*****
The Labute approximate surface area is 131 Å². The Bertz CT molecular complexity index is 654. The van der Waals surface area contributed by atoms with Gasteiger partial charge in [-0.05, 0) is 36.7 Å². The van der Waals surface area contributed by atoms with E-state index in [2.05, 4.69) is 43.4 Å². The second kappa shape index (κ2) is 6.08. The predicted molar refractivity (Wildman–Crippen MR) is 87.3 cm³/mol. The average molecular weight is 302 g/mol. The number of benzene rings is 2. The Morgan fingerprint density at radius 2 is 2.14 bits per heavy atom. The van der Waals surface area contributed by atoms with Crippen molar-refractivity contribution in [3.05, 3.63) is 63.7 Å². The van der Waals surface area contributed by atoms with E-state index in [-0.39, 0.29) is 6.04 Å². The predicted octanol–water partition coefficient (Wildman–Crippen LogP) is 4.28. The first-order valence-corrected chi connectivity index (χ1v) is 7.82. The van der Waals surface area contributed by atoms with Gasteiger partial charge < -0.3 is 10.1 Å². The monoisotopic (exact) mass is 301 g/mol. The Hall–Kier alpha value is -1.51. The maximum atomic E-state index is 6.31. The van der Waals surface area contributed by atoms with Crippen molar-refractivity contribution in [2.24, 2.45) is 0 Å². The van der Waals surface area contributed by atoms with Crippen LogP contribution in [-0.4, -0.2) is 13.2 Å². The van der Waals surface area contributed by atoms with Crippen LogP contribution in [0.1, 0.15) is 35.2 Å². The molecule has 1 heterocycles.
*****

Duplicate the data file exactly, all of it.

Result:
The Labute approximate surface area is 131 Å². The Bertz CT molecular complexity index is 654. The van der Waals surface area contributed by atoms with Gasteiger partial charge in [-0.05, 0) is 36.7 Å². The van der Waals surface area contributed by atoms with E-state index in [2.05, 4.69) is 43.4 Å². The second kappa shape index (κ2) is 6.08. The predicted molar refractivity (Wildman–Crippen MR) is 87.3 cm³/mol. The average molecular weight is 302 g/mol. The number of benzene rings is 2. The Morgan fingerprint density at radius 2 is 2.14 bits per heavy atom. The van der Waals surface area contributed by atoms with Crippen molar-refractivity contribution in [3.05, 3.63) is 63.7 Å². The van der Waals surface area contributed by atoms with E-state index in [-0.39, 0.29) is 6.04 Å². The predicted octanol–water partition coefficient (Wildman–Crippen LogP) is 4.28. The first-order valence-corrected chi connectivity index (χ1v) is 7.82. The van der Waals surface area contributed by atoms with Gasteiger partial charge < -0.3 is 10.1 Å². The monoisotopic (exact) mass is 301 g/mol. The Hall–Kier alpha value is -1.51. The maximum atomic E-state index is 6.31. The van der Waals surface area contributed by atoms with Crippen molar-refractivity contribution in [2.24, 2.45) is 0 Å². The van der Waals surface area contributed by atoms with Crippen LogP contribution in [-0.4, -0.2) is 13.2 Å². The van der Waals surface area contributed by atoms with Crippen LogP contribution in [0.1, 0.15) is 35.2 Å². The molecule has 1 heterocycles.